Gaming possibly linked to attention deficit
Too much time gaming, texting, tech-ing, - may affect how kids perform in school.
Covenant Healthcare occupational therapist Katie Roettele, MSOTRS says, "There is fine motor coordination, which is the ablity to coordiate your fingers. The planning that goes into it and the ability to carry that out."
Then there are gross motor skills, like running, jumping, or even sitting up on your own. They are different skill-sets that work together.
"Their gross motor skills directly effect their fine motor skills so if someone is delayed in gross motor, they're going to have delays in fine motor," Roettele adds, "Which directly is going to effect things like handwriting and attention in school."
Using cell phones, tablets and even video games requires both gross and fine motor skills. But, there are two concerns, Roettele says, "I think the prolonged effects we're going to see down the road and how being on their phones and on their computers so much has delayed these skills later in life"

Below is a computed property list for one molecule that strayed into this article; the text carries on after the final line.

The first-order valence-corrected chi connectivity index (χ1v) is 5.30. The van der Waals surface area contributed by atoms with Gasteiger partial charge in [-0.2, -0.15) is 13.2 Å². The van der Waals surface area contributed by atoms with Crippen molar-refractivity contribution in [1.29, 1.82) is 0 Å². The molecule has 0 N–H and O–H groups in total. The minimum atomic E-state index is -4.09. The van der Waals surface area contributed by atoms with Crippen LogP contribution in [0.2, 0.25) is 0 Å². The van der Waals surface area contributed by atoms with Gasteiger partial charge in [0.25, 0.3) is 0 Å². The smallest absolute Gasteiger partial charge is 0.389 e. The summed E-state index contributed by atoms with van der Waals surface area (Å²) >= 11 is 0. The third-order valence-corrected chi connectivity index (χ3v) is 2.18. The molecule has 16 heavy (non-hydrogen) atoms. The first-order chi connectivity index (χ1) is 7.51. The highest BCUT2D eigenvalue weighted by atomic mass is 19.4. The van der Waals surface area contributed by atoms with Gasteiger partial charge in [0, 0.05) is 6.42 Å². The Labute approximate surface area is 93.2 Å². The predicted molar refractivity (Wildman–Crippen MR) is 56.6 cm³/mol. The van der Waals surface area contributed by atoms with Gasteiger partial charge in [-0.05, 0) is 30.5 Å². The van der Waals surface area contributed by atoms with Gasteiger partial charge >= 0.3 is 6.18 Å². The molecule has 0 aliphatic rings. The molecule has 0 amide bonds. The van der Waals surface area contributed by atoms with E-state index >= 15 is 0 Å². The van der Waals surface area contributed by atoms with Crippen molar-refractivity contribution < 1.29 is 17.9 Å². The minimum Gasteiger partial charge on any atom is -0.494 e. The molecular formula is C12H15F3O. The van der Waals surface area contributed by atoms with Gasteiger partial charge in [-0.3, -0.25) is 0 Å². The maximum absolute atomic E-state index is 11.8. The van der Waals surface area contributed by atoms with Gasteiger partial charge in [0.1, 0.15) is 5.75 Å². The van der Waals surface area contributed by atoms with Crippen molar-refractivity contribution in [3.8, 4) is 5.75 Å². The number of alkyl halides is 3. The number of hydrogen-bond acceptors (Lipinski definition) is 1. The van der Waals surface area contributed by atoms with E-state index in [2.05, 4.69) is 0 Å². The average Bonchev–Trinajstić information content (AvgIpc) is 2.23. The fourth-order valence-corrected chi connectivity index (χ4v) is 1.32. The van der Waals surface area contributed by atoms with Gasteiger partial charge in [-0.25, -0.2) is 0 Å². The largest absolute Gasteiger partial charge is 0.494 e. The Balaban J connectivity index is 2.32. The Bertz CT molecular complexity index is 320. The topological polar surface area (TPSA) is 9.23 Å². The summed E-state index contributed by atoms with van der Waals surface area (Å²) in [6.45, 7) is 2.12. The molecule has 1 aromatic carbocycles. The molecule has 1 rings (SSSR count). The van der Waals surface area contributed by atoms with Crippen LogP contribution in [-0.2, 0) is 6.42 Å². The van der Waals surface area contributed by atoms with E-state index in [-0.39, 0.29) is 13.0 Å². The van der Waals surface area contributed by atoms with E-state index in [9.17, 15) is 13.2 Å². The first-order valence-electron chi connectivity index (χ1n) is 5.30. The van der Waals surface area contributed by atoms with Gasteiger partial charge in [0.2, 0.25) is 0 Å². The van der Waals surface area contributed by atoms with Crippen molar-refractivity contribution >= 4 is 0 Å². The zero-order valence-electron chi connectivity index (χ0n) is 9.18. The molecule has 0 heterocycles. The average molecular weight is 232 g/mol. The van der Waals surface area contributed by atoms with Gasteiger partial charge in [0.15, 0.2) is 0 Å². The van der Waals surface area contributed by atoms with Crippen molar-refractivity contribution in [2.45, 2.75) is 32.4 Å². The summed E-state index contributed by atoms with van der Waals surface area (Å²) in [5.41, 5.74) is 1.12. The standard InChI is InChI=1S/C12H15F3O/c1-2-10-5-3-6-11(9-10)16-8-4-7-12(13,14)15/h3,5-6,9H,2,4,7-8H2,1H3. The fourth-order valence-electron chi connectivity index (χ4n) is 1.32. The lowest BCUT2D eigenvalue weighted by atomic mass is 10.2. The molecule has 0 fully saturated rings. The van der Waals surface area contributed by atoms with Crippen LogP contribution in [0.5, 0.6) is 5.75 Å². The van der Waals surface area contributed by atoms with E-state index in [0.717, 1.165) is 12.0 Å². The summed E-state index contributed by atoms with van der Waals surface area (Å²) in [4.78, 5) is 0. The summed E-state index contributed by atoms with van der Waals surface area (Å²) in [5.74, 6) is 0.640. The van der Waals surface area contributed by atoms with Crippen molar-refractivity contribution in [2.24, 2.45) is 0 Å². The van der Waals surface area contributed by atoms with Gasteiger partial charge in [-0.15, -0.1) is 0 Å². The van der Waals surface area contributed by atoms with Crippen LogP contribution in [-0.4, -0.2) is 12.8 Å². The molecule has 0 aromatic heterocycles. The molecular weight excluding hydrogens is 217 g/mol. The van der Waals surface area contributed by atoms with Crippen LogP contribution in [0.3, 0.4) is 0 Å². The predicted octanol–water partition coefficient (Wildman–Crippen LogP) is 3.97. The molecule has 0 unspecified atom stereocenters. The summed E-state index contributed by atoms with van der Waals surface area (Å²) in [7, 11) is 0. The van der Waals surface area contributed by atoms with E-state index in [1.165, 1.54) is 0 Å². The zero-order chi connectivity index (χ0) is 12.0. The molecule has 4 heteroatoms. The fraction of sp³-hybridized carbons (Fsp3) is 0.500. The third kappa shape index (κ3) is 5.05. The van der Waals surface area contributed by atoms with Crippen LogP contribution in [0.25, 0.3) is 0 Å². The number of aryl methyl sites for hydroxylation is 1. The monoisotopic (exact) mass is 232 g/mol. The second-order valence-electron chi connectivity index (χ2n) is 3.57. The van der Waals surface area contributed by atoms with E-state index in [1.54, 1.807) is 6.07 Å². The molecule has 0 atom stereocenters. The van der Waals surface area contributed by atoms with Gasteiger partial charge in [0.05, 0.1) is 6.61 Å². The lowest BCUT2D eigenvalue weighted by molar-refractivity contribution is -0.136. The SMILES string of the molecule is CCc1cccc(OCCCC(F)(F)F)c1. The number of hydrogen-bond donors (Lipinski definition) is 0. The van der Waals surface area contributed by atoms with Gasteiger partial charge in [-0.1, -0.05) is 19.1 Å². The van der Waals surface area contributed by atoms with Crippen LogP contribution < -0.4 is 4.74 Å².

The repetitive, very similar motions used on most tech devices, limit the range of joints and muscles that are getting a "workout", if you will. So skills like writing, for example, may be delayed.
Additionally, the hyper focus it takes to play a video game, may have the same type of "over-use" impact on our brains, "Sometimes video games can be focused on, 'Uou gotta reach one target'. Where in life, there are going to be other distractions. "
Which may mean attention deficits and an inibility to focus on a teacher in a classroom full of other kids.
The solution here, Roettele says, is not a tech ban, rather a balance- one that allows kids to use their brains and bodies in different types of play, "Just getting outside and engaging in physical activitiy, that can improve their muscle tone and overall coordination."
It is also important for kids to socialize- not just via text, or social media- but having face to face interactions. Think of it like cross-training, for your both the mind and body.